Emmy Contenders
Issue: July 1, 2014

Emmy Contenders

Post looks at a number of popular shows that might get Emmy attention.


HOLLYWOOD — Modern Family, which will be entering its sixth season on ABC this fall, has been hailed from the start as one of TV’s funniest, best-written and best-acted sitcoms. The show, which highlights three very different, yet related families and their ups and downs in a unique and comedic manner, has earned an array of awards, from Primetime Emmys to Golden Globes.

In this issue of Post Magazine, on page 15, we take a look at color correction — a more subtle, yet important element that lends itself to the show’s unique documentary-style approach. According to the show’s colorist Aidan Stanford of Modern VideoFilm, “The look of the show is to look like there is not a look — it’s supposed to be documentary. I know DP Jim Bagdonas (ASC) has gone a touch more theatrical with his more recent lighting, but still keeping the original look of the show.” 

While Modern Family is shot single camera on the Arri Alexa, Stanford relies on many of the tools in Blackmagic Design’s Da Vinci Resolve for color grading once in post to achieve a “very clean, neutral look that at times can be more difficult to achieve than a show that has a heavy look,” he says. 


NEW YORK — FX’s Louie stars comedian Louie CK in a semi-fictional version of his life, where he splits custody of his two young daughters while working as a stand-up comic in New York City. The show is shot in 4K with a single Red camera — first an Epic and more recently a Dragon — and is cut by the star using an Avid Media Composer working at DNxHD36 resolution.

Ryan Cunningham is the show’s post production producer and is responsible for overseeing everything that takes place from when the media leaves the camera until the final deliverables are sent to the network. Running Man Post in NYC handles dailies for the show, which Louie CK is able to view in his home theater. The show has a very natural look, and Cunningham says Louie is OK with leaving scenes dark if that’s how they appeared on-set. Parabolic in NYC provides audio post.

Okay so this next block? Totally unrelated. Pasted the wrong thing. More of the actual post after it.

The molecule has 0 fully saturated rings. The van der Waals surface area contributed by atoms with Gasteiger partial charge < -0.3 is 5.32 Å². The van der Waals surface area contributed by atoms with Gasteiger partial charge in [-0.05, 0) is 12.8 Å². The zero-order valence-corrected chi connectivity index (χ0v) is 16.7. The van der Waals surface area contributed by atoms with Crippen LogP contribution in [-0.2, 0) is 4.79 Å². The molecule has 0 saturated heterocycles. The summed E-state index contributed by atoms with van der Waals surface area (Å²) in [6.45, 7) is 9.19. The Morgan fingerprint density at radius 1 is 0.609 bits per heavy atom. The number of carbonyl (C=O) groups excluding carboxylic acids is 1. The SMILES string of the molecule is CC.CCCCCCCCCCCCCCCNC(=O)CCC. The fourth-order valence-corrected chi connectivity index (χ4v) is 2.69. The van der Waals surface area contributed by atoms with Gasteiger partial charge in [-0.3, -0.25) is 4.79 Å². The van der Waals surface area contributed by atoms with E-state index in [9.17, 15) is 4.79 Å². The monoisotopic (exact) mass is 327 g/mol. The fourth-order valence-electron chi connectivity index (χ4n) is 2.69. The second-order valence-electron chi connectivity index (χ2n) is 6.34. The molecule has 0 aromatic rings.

TORONTO — BBC America has generated some buzz with Orphan Black, from co-creators John Fawcett and Graeme Manson, which, after just having wrapped its second season, has already won and/or been nominated for a host of awards. These include Golden Globes, Canadian Cinema Editors Awards, Critics Choice and a recent 2014 Canadian Screen Award for show editor, D. Gillian Truster, for "Best Picture Editing in a Dramatic Program or Series." 

The show, which follows street-wise hustler Sarah Manning (played by star Tatiana Maslany) as she uncovers a mind-blowing secret that she’s one of a series of genetically-identical individuals — otherwise known as clones — features multiple noteworthy scenes where Maslany portrays not only Manning, but any number of her clones. 

“People want to know, how are the clone scenes done?’” says Truster. “They definitely add an additional complication to the editing process.” She explains that through a bit of a complex process that involves carefully blocking out the scenes with Maslany, a motion-control camera, and capturing several takes with Maslany playing each of the clone characters, she cuts the performances together on an Avid Media Composer. “When we get the [Arri Alexa] footage, and we’re cutting those scenes, we’re creating the master shots. We’re picking takes and doing sort of a temp composite to see how it works.”

Look for our full-length interview with Truster in an upcoming issue of Post.


LOS ANGELES — The second season of Netflix’s popular House of Cards series was released in February and made available to subscribers in 4K Ultra HD. The show is set in present-day Washington, DC, and tells the story of Congressman Frank Underwood (Kevin Spacey), who, after being passed over for an appointment as Secretary of State, initiates an elaborate plan to get himself into a position of power. 

Deluxe Entertainment’s Encore studio handled the show’s post, with lead colorist Laura Jans-Fazio grading the series in uncompressed 4K. Jans-Fazio employs FilmLight’s Baselight Two system on the show, along with a Blackboard control surface. The drama was captured on Red cameras, some using the HDR functionality for extended contrast and color dynamic range. 

Co-producer Peter Mavromates and post supervisor Hameed Shaukat worked directly with Jans-Fazio on the grade, with director David Fincher and DP Igor Martinovic providing feedback via using the Pix digital collaboration tool.